Florida Attorney General Pam Bondi on Thursday said Florida could soon pursue legal action against manufacturers and distributors of opioids.
Bondi is working with a coalition of state attorneys general in seeking information about the distribution, marketing and sale of opioids from major manufacturers and distributors.
The state hasn’t filed suit. But Bondi’s agency last week posted a request for proposal seeking legal services from a private law firm to serve as co-counsel in “various legal matters relating to the opioid crisis.”
Also, Trish Conners, a Florida chief deputy attorney general, will be at a Jan. 31 meeting with Cleveland federal judge Dan Polster, who is overseeing upward of 200 lawsuits filed against the manufacturers of drugs such as OxyContin and Percocet.
When asked whether she would hold the companies responsible for their actions, Bondi said, “Absolutely. Are you kidding? Look at what we are facing in this state. I’m over them. Over them. They need to fix their conduct.”
Numerous states and local governments, including Delray Beach, have filed lawsuits alleging that manufacturers overstated the benefits of opioids while downplaying the risk of addiction. Other Florida cities that are considering filing suits, according to the Sun Sentinel newspaper, include Palm Beach and Broward counties.
Meanwhile, House Speaker Richard Corcoran told The News Service of Florida last week that although he hasn’t researched the details, he would lean toward litigation.
“Whether it’s cities, counties or state, my inclination would be: Why wouldn’t we? And I would have to be talked out of it as opposed to the other way around,” Corcoran, R-Land O’ Lakes, said when asked about potential legal action.
Opioids are commonly used to treat acute and chronic pain. But abuse of the drugs has become rampant in recent years in Florida. In 2016, there were 5,725 deaths attributed to opioids, a 35 percent jump from the previous year. More than 4,000 babies were born addicted to opioids in Florida that year, a 1,000 percent increase from a decade ago.
The staggering statistics have put the opioid crisis front and center for many lawmakers and Gov. Rick Scott, who has pushed to spend $53 million during the coming year on substance-abuse treatment, including medication-assisted treatment that pairs prescription drugs with counseling and other services.
A Senate health-care panel this week approved a proposal (SB 8) that includes $42 million for outpatient services; residential treatment; medication-assisted treatment, peer recovery support; hospital and first-responder outreach; and services targeted to pregnant women. The bill includes another $6 million for substance-abuse treatment for people in the criminal justice system.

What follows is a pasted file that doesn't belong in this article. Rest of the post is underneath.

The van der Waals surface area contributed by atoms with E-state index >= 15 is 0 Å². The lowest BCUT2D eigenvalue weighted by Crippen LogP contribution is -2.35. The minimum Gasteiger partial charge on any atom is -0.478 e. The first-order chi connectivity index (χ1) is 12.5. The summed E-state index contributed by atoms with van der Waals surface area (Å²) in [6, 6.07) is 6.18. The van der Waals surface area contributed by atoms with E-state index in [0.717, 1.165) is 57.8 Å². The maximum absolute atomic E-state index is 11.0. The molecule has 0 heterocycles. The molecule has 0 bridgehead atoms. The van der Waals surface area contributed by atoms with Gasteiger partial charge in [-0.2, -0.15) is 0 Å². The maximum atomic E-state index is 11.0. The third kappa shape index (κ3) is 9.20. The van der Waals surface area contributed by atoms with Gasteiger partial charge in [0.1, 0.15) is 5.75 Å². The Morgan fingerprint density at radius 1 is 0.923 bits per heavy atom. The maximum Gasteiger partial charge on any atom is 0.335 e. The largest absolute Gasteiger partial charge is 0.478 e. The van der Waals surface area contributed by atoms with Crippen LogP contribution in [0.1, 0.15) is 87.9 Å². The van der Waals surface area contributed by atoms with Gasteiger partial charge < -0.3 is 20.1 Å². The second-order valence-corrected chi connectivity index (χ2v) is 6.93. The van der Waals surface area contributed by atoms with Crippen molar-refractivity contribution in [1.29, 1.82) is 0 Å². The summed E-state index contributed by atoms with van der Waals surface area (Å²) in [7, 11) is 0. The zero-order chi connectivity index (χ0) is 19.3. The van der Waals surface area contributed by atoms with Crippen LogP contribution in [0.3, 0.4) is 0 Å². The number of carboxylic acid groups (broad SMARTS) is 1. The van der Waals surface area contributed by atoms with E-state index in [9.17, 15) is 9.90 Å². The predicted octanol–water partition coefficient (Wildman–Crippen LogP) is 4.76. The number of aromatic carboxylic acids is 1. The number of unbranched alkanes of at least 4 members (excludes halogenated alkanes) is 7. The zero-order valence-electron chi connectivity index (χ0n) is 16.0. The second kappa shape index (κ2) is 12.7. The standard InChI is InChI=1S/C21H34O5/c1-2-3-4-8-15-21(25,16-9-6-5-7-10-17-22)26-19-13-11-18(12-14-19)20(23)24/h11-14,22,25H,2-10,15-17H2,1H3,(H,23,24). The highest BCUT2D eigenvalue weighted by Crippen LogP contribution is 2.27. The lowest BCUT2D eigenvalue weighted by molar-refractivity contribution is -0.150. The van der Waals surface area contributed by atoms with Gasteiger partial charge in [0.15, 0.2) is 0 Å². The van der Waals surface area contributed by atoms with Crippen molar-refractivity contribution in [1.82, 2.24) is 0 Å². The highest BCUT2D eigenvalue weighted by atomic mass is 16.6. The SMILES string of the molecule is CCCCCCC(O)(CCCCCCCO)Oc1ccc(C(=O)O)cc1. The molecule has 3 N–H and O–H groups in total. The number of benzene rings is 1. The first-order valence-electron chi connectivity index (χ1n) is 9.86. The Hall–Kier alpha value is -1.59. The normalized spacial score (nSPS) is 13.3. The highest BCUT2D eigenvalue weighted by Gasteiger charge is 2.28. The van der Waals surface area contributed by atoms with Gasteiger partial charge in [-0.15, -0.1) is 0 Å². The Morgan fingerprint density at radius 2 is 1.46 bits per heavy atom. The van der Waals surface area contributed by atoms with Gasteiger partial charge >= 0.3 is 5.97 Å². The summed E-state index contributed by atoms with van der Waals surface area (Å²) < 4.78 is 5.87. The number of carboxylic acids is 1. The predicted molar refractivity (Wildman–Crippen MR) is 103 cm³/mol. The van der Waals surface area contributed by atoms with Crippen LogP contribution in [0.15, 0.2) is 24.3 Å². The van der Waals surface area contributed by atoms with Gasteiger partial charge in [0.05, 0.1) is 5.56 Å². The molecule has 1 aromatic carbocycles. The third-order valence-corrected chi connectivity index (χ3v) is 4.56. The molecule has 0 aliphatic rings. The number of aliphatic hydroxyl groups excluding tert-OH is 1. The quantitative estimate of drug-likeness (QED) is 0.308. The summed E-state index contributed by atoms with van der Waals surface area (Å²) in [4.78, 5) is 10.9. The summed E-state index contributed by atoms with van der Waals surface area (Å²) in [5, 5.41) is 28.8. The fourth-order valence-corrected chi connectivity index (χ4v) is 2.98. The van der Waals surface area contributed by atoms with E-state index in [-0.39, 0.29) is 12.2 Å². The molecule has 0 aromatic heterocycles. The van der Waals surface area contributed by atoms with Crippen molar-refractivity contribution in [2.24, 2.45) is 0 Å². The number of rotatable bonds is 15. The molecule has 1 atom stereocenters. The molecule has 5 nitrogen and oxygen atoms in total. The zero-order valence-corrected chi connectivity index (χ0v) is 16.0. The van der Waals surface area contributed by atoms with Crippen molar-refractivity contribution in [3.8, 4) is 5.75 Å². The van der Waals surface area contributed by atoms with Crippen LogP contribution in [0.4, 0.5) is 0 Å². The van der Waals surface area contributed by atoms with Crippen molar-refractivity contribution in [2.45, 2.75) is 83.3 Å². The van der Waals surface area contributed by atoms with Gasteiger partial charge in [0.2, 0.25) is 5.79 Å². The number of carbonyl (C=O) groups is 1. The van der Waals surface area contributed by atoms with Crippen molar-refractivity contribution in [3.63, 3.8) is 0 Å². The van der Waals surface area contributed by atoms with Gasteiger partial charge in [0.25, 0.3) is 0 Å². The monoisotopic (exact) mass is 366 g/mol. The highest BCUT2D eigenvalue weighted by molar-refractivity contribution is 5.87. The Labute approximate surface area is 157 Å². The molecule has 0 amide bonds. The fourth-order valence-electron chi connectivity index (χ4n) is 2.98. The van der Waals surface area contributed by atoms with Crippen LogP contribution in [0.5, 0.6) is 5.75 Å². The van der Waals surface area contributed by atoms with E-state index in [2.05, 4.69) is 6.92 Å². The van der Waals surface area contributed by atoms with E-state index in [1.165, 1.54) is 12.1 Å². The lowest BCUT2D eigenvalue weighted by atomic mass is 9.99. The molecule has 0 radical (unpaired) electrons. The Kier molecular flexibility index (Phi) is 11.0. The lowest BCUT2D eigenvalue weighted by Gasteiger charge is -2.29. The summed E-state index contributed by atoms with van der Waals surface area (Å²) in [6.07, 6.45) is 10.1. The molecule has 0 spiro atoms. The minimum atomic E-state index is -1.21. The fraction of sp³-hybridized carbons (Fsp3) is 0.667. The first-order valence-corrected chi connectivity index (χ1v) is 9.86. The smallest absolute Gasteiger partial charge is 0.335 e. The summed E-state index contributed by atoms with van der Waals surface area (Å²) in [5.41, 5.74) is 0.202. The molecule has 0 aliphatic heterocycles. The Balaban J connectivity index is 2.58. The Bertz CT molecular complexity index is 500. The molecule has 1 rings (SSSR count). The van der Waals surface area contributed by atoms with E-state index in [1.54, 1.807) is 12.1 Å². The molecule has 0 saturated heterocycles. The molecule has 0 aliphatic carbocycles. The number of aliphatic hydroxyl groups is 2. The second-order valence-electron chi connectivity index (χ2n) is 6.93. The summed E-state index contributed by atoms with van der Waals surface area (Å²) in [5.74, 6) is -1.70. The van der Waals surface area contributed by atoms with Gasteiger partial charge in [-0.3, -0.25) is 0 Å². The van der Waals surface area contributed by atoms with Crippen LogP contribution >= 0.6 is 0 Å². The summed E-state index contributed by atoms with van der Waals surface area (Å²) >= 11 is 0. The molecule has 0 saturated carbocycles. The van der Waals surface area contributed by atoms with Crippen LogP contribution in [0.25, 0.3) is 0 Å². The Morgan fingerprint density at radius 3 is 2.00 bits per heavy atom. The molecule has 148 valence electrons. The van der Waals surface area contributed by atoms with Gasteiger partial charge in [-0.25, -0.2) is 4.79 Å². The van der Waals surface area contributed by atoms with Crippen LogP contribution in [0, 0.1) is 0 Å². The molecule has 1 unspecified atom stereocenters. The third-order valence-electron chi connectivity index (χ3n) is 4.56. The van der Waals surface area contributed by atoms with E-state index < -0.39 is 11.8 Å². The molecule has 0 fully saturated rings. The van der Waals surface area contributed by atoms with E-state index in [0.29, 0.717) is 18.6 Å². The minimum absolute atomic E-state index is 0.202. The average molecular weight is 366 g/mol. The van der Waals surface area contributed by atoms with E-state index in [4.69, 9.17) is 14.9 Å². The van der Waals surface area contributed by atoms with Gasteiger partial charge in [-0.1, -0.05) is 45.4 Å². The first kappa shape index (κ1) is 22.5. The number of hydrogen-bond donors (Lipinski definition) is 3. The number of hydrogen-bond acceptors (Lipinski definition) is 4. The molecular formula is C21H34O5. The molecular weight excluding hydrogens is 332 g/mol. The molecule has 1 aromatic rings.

Bondi gave the Senate credit for providing money and called $53 million a “good start.” But she said that “we need much more money for treatment.”
When pressed for what she thought would be an appropriate amount, she replied, “I can’t even give you one because the numbers are so outrageous.”
She said money is needed because the costs for treatment are expensive and that there are a lot of Floridians who simply cannot afford it.
“A lot of people don’t have the insurance, so that’s why it’s so important that people get the treatment. Otherwise, it’s still going to be a revolving door,” she said.
Treatment for opioids would have been covered under a Medicaid expansion under the federal health care law commonly called Obamacare, according to a Kaiser report.
But Bondi helped lead a legal challenge against the law, including a provision that would have mandated states to expand Medicaid. The U.S. Supreme Court ultimately ruled that the federal government couldn’t withhold money from states that didn’t expand Medicaid to childless adults earning 138 percent of the federal poverty level, which is $20,783 annually for an individual.
Bondi supports seven-day limits on opioids that are in pending House and Senate bills. Surgeons have expressed concerns that some patients may need more than seven days’ worth of pain medications and that the policy could result in longer hospitalizations.
But Bondi said the restrictions are necessary.
“We have to interfere with how many pills these doctors are prescribing,” she said, sharing the story of a recent discovery of two people who were given a 90-day supplies of OxyContin after they had what she described as minor outpatient surgery.
“They didn’t need all that,” she said adding that both people saw the same physician. “I’m disgusted with what he did.”